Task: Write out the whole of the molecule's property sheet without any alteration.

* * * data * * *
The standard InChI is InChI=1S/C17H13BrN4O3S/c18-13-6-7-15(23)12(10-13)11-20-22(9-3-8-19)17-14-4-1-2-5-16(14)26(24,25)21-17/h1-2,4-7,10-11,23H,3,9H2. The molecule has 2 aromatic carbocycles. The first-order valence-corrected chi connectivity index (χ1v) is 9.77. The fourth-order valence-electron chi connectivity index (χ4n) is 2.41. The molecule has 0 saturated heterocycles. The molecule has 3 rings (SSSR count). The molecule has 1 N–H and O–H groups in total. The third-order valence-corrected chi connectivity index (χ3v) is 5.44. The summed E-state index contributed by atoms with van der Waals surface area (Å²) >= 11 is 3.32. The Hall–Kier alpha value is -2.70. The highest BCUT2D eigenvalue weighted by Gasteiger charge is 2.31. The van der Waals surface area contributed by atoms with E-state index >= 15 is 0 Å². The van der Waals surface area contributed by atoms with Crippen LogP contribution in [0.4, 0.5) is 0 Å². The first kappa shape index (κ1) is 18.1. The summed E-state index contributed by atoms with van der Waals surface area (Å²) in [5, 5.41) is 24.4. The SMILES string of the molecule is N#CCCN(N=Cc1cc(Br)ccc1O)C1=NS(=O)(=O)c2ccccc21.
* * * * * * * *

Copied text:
The standard InChI is InChI=1S/C17H13BrN4O3S/c18-13-6-7-15(23)12(10-13)11-20-22(9-3-8-19)17-14-4-1-2-5-16(14)26(24,25)21-17/h1-2,4-7,10-11,23H,3,9H2. The molecule has 2 aromatic carbocycles. The first-order valence-corrected chi connectivity index (χ1v) is 9.77. The fourth-order valence-electron chi connectivity index (χ4n) is 2.41. The molecule has 0 saturated heterocycles. The molecule has 3 rings (SSSR count). The molecule has 1 N–H and O–H groups in total. The third-order valence-corrected chi connectivity index (χ3v) is 5.44. The summed E-state index contributed by atoms with van der Waals surface area (Å²) >= 11 is 3.32. The Hall–Kier alpha value is -2.70. The highest BCUT2D eigenvalue weighted by Gasteiger charge is 2.31. The van der Waals surface area contributed by atoms with E-state index >= 15 is 0 Å². The van der Waals surface area contributed by atoms with Crippen LogP contribution in [0.4, 0.5) is 0 Å². The first kappa shape index (κ1) is 18.1. The summed E-state index contributed by atoms with van der Waals surface area (Å²) in [5, 5.41) is 24.4. The SMILES string of the molecule is N#CCCN(N=Cc1cc(Br)ccc1O)C1=NS(=O)(=O)c2ccccc21.